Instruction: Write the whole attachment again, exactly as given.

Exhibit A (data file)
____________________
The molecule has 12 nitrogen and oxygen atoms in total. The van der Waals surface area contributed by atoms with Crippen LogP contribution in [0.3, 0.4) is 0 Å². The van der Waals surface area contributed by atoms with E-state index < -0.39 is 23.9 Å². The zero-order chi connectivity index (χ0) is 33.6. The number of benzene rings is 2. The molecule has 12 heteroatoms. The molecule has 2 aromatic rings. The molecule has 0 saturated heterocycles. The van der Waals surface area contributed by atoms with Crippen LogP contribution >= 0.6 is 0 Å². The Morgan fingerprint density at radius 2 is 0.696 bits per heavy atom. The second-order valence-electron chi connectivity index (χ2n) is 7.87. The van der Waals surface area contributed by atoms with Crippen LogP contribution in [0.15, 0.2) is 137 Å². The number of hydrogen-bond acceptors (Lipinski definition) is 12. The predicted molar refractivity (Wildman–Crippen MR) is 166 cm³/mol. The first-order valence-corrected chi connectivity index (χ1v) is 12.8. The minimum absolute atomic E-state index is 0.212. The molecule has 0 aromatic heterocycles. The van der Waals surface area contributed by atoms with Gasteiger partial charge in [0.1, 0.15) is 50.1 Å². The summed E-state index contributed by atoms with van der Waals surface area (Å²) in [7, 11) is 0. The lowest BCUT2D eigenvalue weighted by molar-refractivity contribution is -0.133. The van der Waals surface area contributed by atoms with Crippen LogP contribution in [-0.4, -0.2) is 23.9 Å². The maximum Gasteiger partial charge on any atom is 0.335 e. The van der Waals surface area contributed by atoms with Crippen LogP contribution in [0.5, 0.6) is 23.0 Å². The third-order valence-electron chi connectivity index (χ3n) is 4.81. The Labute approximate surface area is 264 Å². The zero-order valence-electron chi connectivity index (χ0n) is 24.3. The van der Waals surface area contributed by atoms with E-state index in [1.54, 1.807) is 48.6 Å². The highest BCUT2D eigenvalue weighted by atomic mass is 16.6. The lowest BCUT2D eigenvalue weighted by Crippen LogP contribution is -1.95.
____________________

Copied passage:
The molecule has 12 nitrogen and oxygen atoms in total. The van der Waals surface area contributed by atoms with Crippen LogP contribution in [0.3, 0.4) is 0 Å². The van der Waals surface area contributed by atoms with E-state index < -0.39 is 23.9 Å². The zero-order chi connectivity index (χ0) is 33.6. The number of benzene rings is 2. The molecule has 12 heteroatoms. The molecule has 2 aromatic rings. The molecule has 0 saturated heterocycles. The van der Waals surface area contributed by atoms with Crippen LogP contribution >= 0.6 is 0 Å². The Morgan fingerprint density at radius 2 is 0.696 bits per heavy atom. The second-order valence-electron chi connectivity index (χ2n) is 7.87. The van der Waals surface area contributed by atoms with Crippen LogP contribution in [0.15, 0.2) is 137 Å². The number of hydrogen-bond acceptors (Lipinski definition) is 12. The predicted molar refractivity (Wildman–Crippen MR) is 166 cm³/mol. The first-order valence-corrected chi connectivity index (χ1v) is 12.8. The minimum absolute atomic E-state index is 0.212. The molecule has 0 aromatic heterocycles. The van der Waals surface area contributed by atoms with Gasteiger partial charge in [0.1, 0.15) is 50.1 Å². The summed E-state index contributed by atoms with van der Waals surface area (Å²) in [7, 11) is 0. The lowest BCUT2D eigenvalue weighted by molar-refractivity contribution is -0.133. The van der Waals surface area contributed by atoms with Crippen LogP contribution in [-0.4, -0.2) is 23.9 Å². The maximum Gasteiger partial charge on any atom is 0.335 e. The van der Waals surface area contributed by atoms with Crippen LogP contribution in [0.5, 0.6) is 23.0 Å². The third-order valence-electron chi connectivity index (χ3n) is 4.81. The Labute approximate surface area is 264 Å². The zero-order valence-electron chi connectivity index (χ0n) is 24.3. The van der Waals surface area contributed by atoms with E-state index in [1.54, 1.807) is 48.6 Å². The highest BCUT2D eigenvalue weighted by atomic mass is 16.6. The lowest BCUT2D eigenvalue weighted by Crippen LogP contribution is -1.95.